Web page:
Big 4 Stone Arch Railroad Bridge, Crawfordsville, Indiana

Big 4 Stone Arch Railroad Bridge, Crawfordsville, Indiana

Extremely Rare Indiana Stone Arch Railroad Bridge Steel Bridge Built Underneath Foot Bridge On Side

This beautiful stone arch railroad bridge was built in 1901 but the line dates back to just after the Civil War in 1866 when the Danville, Urbana, Bloomington and Pekin Railroad Company in Illinois built a railroad to the Eastern Boundary of Illinois. This rail line merged with a line in Indiana to form the Indianapolis, Bloomington and Western Railway Company which opened to traffic October 1, 1869. In that year this railroad trestle was built over Dry Branch Creek on the west side of Crawfordsville, Indiana

The Indianapolis, Bloomington & Western Railway Company eventually became the Peoria and Eastern Railway in 1890. In February 1890 the rail line entered into an agreement with the Cleveland, Cincinnati, Chicago & St. Louis railway, also known as “The Big Four” surrendering operation and control of the railroad to the Big Four.

In 1901 construction of this stone arch bridge began to replace the previously built wooden trestle and was completed in 1902.

According to the Indiana State Historic Architectural and Archaeological Research Database: The railroads did not construct a large number of stone-arch bridges in the state. Throughout the last quarter of the 19th century, railroad engineers preferred metal spans for most crossings, since metal was usually cheaper and quicker to erect than cut-stone structures. As the railroads accumulated capital through revenues and moved to double-tracking at the century’s end, their engineers looked more favorably upon arches and built a few stone ones. In the new century, however, concrete quickly supplanted masonry as the material of choice, especially on the railroads. Since few cut-stone arches were built on Indiana’s rail system, only a handful survive.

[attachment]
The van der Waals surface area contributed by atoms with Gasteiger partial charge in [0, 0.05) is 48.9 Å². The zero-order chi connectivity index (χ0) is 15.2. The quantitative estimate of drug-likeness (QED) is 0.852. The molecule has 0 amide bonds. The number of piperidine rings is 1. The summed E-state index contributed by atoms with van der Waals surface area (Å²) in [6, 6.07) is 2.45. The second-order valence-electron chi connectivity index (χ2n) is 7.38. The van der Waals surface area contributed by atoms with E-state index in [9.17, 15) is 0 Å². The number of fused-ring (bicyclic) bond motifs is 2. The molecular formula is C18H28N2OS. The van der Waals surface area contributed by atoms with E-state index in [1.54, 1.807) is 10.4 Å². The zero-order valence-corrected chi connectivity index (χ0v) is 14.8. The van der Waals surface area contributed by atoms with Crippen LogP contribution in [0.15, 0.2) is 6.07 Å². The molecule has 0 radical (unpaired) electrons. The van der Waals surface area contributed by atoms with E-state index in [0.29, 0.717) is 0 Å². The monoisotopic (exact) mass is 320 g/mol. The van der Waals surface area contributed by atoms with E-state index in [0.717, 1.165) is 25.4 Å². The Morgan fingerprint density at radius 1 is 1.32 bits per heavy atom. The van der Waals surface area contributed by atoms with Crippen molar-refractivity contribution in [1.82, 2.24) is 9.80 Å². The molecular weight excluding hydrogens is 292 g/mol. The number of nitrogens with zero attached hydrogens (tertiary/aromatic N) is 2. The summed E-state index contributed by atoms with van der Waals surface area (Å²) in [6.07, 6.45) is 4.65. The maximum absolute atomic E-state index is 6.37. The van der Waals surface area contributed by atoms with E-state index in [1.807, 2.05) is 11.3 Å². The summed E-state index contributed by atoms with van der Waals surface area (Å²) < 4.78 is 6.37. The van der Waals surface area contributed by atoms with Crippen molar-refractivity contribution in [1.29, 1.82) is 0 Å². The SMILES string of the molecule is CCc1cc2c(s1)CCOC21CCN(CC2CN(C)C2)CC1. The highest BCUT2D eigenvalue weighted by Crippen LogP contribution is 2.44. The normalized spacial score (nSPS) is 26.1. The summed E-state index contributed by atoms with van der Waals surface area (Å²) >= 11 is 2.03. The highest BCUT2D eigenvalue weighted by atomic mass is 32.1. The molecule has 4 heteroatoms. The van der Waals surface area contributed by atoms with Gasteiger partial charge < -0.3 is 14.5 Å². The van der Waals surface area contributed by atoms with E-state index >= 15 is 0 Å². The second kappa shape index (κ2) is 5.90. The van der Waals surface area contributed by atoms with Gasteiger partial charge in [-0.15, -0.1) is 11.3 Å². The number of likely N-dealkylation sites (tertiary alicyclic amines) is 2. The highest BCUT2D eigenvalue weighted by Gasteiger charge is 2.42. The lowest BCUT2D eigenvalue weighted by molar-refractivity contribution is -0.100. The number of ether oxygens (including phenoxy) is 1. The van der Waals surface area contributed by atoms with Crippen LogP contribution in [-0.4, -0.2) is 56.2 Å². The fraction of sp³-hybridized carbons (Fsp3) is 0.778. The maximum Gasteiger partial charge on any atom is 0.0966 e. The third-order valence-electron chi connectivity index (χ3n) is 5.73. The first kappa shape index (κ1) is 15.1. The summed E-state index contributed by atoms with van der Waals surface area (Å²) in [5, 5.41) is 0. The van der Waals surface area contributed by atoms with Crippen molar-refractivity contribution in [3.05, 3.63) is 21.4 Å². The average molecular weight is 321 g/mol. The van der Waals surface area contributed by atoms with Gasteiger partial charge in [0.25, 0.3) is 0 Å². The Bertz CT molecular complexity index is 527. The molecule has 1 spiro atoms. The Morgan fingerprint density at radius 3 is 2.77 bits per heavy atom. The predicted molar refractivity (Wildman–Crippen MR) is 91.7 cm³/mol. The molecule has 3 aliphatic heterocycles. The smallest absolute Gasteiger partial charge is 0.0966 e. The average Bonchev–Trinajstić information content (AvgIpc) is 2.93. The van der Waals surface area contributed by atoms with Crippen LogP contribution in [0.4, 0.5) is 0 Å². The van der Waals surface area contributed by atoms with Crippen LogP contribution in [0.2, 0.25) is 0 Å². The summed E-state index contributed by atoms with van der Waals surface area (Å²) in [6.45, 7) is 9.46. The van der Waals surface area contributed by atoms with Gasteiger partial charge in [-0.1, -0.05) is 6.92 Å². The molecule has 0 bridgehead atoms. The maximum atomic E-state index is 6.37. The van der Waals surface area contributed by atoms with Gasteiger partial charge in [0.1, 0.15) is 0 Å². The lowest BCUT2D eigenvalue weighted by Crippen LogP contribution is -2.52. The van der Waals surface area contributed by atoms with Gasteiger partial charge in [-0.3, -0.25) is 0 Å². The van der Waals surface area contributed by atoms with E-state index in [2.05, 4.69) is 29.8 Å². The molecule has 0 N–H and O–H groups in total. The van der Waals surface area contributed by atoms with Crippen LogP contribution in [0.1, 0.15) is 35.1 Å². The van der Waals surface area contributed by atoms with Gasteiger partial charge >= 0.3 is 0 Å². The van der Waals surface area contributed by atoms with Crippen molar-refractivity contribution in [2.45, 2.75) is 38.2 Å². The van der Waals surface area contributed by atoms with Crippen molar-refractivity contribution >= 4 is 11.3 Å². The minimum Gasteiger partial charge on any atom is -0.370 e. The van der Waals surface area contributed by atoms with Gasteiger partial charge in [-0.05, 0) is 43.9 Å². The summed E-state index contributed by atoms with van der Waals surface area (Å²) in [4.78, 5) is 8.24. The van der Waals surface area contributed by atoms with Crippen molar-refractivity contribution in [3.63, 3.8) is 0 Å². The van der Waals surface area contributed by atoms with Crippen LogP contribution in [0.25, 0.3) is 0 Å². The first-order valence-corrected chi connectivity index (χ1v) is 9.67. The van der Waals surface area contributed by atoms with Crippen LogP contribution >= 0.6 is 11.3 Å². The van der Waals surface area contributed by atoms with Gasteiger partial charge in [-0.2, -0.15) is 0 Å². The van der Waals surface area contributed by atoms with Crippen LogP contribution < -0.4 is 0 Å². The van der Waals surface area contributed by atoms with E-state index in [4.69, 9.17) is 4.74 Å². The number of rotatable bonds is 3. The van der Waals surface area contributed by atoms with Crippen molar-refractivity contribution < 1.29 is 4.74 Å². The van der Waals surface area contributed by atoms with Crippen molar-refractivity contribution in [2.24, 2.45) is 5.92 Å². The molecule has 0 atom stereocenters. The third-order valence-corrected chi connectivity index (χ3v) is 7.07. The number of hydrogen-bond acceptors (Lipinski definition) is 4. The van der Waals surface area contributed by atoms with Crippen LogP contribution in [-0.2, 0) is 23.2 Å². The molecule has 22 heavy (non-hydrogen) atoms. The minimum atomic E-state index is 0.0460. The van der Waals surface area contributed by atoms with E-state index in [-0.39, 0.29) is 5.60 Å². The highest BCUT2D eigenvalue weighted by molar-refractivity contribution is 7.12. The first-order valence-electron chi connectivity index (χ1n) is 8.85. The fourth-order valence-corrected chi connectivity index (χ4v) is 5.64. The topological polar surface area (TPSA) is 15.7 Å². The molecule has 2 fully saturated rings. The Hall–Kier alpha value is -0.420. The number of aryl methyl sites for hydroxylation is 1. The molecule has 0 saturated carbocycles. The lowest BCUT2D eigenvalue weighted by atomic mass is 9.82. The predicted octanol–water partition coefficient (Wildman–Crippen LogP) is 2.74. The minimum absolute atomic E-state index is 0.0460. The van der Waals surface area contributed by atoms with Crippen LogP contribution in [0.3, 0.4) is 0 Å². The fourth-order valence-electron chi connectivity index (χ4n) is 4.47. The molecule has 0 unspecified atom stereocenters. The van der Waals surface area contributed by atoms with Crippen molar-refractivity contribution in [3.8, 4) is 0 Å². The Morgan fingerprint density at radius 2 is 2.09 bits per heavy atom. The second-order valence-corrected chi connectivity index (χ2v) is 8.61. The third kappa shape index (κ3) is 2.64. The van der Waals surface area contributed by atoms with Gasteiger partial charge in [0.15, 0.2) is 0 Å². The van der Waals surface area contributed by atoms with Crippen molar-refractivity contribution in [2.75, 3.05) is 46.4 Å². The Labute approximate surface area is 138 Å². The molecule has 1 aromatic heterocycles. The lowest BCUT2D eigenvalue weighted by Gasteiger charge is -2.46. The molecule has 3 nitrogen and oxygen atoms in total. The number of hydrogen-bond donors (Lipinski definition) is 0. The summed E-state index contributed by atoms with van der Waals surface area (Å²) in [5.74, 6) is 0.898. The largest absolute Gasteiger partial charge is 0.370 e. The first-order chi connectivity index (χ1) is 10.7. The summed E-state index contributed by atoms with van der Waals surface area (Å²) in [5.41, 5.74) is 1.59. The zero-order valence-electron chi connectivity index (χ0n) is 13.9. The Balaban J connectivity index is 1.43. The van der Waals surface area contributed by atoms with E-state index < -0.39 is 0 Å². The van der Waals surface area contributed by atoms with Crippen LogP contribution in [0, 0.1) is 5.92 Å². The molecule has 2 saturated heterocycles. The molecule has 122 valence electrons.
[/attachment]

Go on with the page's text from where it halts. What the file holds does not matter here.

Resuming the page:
This single-span structure carried two tracks between stone walls. The arch ring is semicircular, and its large, quarried blocks are well dressed and mortared. The bridge has stepped wingwalls which join the spandrel walls at an angle.

The Crawfordsville Sunday Star from September 2, 1901 states that: The arch was completed at 5:30 pm on Friday August 30 with the last stone set. A metal box was inserted into the stone that included the names of the contractor, superintendent, engineer and inspector. Also included was a note that said:
No life was lost and no injuries sustained by anyone in the dangerous work. Not a train was delayed and yet work has been one of the great gravity. Bridge superintendent Markley, largely responsible for the work, should feel proud of the successfully completion of the great contract”

As shown in these pictures, a small foot bridge was built across the creek as well. Shortly after the arch bridge was completed a steel pony truss bridge was constructed under the arch as opposed to having to ford the stream on what was eventually known as “Big 4 Arch Road. The 78 foot long bridge has since been removed, probably around 1989.

It’s unusual to find a cut stone railroad bridge over a roadway here in Indiana and was even rarer to have a pony truss bridge under that arch. Does anyone out there know of another site in the state where a pony truss was built under a stone arch railroad bridge?

GPS Location: 40°02’04.4″N 86°54’58.2″W